(Wired) – Remember when 3G was such a big deal that Apple named its new iPhone after what was then the new standard in mobile data transmission? The iPhone 3G, introduced in 2008, was the second iteration of the pioneering smartphone, and in a way the name was as much gloating as it was tribute. When cellular data mostly meant sending crude videos and maybe a song over the network, the old standard was good enough. But the radical new potential for connected mobile computing unleashed by the iPhone meant users would go with whichever carrier could move the most data the fastest. Apple forced the telecoms to up their games, and the competition has yet to cease.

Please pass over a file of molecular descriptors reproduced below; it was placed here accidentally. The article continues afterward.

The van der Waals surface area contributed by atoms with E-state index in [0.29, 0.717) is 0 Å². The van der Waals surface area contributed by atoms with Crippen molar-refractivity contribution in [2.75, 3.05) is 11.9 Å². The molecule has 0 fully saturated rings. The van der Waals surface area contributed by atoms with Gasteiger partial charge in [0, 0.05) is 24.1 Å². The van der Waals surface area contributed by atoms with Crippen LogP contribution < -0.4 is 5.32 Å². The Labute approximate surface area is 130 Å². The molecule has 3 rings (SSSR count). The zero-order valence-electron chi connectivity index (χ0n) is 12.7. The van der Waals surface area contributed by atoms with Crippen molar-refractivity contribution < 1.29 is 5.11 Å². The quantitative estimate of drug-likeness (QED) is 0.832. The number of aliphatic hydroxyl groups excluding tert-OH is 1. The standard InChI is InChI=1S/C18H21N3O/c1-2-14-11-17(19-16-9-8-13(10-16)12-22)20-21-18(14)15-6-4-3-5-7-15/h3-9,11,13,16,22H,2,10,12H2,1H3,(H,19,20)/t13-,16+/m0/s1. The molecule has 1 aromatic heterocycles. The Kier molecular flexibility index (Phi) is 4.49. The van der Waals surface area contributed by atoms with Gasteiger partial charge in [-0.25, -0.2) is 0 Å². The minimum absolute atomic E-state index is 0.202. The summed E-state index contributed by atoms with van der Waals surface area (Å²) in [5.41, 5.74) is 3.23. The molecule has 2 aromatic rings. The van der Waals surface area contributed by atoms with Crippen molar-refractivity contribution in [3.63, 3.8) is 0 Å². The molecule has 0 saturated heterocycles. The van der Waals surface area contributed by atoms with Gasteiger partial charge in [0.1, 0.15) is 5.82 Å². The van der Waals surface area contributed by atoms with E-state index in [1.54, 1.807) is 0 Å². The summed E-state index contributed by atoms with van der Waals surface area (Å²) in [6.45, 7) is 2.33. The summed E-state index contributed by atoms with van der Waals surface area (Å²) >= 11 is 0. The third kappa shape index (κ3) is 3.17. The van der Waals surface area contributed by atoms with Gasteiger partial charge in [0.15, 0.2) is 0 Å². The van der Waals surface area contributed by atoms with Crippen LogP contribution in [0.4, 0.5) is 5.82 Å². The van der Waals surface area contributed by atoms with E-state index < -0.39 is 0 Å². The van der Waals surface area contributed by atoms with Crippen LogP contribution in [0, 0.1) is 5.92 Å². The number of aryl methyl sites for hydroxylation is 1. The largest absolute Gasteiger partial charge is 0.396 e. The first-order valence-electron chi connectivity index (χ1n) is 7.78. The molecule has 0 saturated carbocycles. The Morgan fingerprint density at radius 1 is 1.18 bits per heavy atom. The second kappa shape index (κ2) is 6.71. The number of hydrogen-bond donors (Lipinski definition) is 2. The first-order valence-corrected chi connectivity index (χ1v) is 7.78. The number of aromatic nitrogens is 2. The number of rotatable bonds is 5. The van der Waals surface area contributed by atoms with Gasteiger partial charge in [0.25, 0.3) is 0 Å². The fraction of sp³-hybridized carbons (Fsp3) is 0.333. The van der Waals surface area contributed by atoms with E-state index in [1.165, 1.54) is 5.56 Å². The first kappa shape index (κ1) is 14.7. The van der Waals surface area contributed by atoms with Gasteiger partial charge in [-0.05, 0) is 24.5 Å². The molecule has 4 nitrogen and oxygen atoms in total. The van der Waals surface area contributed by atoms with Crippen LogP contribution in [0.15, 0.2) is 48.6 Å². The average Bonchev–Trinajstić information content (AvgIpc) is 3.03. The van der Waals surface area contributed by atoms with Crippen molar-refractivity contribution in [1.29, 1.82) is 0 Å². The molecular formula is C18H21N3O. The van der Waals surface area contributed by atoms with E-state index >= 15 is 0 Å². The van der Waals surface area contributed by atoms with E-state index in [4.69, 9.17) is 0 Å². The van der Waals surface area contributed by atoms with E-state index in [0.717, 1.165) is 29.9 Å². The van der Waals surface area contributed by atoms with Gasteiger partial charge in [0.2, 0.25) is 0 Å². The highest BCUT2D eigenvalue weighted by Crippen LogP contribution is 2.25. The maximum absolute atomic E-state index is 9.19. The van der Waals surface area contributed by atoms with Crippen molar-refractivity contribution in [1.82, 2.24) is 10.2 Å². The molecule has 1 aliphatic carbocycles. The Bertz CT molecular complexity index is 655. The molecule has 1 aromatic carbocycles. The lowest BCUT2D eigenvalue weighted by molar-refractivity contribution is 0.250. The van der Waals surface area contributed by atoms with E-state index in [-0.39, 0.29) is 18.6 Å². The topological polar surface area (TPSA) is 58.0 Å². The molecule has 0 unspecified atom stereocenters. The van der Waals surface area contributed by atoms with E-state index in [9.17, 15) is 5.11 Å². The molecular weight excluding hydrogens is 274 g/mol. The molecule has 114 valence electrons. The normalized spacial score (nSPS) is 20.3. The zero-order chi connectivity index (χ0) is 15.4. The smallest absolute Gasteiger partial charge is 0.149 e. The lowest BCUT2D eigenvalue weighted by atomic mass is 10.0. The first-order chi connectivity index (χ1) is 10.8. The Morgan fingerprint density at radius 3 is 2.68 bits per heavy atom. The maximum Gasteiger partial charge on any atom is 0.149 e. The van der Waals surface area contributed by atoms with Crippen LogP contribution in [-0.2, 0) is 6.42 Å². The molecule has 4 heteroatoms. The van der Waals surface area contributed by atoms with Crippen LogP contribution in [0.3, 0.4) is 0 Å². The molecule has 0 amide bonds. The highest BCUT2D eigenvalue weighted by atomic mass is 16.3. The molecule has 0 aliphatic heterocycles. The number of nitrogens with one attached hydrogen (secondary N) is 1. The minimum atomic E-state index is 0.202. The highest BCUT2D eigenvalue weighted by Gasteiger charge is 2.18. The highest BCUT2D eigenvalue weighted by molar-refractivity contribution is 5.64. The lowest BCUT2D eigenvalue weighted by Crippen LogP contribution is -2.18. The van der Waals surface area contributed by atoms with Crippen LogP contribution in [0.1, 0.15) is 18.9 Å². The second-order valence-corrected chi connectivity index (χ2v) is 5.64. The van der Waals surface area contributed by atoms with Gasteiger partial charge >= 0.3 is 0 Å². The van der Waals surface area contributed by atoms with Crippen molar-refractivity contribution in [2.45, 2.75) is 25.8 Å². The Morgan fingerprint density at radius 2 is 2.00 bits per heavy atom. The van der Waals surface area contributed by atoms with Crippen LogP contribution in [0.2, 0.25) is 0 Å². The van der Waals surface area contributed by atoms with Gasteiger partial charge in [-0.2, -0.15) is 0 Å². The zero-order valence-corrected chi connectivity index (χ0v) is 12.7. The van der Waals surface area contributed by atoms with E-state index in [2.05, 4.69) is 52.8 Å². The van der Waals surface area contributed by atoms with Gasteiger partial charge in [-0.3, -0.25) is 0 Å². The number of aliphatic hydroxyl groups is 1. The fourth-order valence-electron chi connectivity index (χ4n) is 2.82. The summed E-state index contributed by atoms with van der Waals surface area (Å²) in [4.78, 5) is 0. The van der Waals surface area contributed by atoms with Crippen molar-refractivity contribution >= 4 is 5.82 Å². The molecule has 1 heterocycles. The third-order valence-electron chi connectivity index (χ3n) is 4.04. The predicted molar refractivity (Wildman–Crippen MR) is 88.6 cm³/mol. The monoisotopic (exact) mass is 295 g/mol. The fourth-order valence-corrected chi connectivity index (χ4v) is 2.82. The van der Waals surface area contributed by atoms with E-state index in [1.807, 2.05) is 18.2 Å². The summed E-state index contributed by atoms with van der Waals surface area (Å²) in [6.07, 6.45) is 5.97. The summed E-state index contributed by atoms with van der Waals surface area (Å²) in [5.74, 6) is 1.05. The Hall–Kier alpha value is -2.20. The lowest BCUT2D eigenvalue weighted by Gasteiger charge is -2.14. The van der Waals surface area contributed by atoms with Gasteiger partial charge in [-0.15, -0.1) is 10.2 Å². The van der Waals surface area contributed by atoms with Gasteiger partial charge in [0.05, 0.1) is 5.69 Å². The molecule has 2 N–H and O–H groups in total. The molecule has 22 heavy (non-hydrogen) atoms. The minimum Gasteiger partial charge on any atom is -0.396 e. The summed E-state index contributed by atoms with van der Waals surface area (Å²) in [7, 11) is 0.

Meanwhile, another kind of network has stagnated. Despite the proliferation of mobile payments companies, from startups like Square to a mobile-revamped PayPal, credit cards remain the standard for paying in-person and online. The money may move digitally, at least after the analog swipe of the card, but it’s still along the same old networks, a kind of parallel internet built to handle credit cards long before the web, much less the iPhone, existed.